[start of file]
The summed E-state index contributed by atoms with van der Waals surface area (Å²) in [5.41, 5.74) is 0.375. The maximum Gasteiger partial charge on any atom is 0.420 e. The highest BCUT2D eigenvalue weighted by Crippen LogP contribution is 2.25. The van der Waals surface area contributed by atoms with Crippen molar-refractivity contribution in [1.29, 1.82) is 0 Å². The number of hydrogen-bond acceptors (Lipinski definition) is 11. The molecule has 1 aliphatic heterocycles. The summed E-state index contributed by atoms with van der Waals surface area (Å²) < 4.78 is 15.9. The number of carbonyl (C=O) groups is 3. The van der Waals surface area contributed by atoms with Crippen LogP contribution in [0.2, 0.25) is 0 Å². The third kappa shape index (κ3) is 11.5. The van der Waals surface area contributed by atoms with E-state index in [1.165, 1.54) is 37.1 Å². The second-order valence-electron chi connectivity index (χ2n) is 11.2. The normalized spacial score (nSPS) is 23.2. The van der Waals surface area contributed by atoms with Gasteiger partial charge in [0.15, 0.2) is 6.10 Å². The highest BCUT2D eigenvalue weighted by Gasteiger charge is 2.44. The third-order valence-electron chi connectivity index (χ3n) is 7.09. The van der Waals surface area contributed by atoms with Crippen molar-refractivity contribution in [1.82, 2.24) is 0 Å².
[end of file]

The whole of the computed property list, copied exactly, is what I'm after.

The summed E-state index contributed by atoms with van der Waals surface area (Å²) in [5.41, 5.74) is 0.375. The maximum Gasteiger partial charge on any atom is 0.420 e. The highest BCUT2D eigenvalue weighted by Crippen LogP contribution is 2.25. The van der Waals surface area contributed by atoms with Crippen molar-refractivity contribution in [1.29, 1.82) is 0 Å². The number of hydrogen-bond acceptors (Lipinski definition) is 11. The molecule has 1 aliphatic heterocycles. The summed E-state index contributed by atoms with van der Waals surface area (Å²) < 4.78 is 15.9. The number of carbonyl (C=O) groups is 3. The van der Waals surface area contributed by atoms with Crippen LogP contribution in [0.2, 0.25) is 0 Å². The third kappa shape index (κ3) is 11.5. The van der Waals surface area contributed by atoms with E-state index in [1.165, 1.54) is 37.1 Å². The second-order valence-electron chi connectivity index (χ2n) is 11.2. The normalized spacial score (nSPS) is 23.2. The van der Waals surface area contributed by atoms with Gasteiger partial charge in [0.15, 0.2) is 6.10 Å². The highest BCUT2D eigenvalue weighted by Gasteiger charge is 2.44. The third-order valence-electron chi connectivity index (χ3n) is 7.09. The van der Waals surface area contributed by atoms with Crippen molar-refractivity contribution in [1.82, 2.24) is 0 Å².